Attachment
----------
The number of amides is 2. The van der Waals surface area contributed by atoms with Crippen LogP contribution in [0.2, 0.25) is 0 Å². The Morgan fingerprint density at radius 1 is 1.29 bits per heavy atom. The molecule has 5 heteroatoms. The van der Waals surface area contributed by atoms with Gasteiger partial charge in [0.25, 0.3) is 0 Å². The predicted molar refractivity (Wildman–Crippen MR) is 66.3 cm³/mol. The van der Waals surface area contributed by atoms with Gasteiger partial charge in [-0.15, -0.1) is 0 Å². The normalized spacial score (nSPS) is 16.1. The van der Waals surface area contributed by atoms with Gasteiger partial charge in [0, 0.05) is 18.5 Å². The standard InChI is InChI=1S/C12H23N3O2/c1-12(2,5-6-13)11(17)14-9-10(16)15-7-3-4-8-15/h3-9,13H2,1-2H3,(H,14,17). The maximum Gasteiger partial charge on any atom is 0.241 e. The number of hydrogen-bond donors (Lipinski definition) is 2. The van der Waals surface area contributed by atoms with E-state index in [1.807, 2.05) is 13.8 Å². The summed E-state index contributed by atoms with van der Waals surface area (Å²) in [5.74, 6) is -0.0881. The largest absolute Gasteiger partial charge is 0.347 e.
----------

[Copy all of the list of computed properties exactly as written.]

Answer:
The number of amides is 2. The van der Waals surface area contributed by atoms with Crippen LogP contribution in [0.2, 0.25) is 0 Å². The Morgan fingerprint density at radius 1 is 1.29 bits per heavy atom. The molecule has 5 heteroatoms. The van der Waals surface area contributed by atoms with Gasteiger partial charge in [0.25, 0.3) is 0 Å². The predicted molar refractivity (Wildman–Crippen MR) is 66.3 cm³/mol. The van der Waals surface area contributed by atoms with Gasteiger partial charge in [-0.15, -0.1) is 0 Å². The normalized spacial score (nSPS) is 16.1. The van der Waals surface area contributed by atoms with Gasteiger partial charge in [0, 0.05) is 18.5 Å². The standard InChI is InChI=1S/C12H23N3O2/c1-12(2,5-6-13)11(17)14-9-10(16)15-7-3-4-8-15/h3-9,13H2,1-2H3,(H,14,17). The maximum Gasteiger partial charge on any atom is 0.241 e. The number of hydrogen-bond donors (Lipinski definition) is 2. The van der Waals surface area contributed by atoms with E-state index in [1.807, 2.05) is 13.8 Å². The summed E-state index contributed by atoms with van der Waals surface area (Å²) in [5.74, 6) is -0.0881. The largest absolute Gasteiger partial charge is 0.347 e.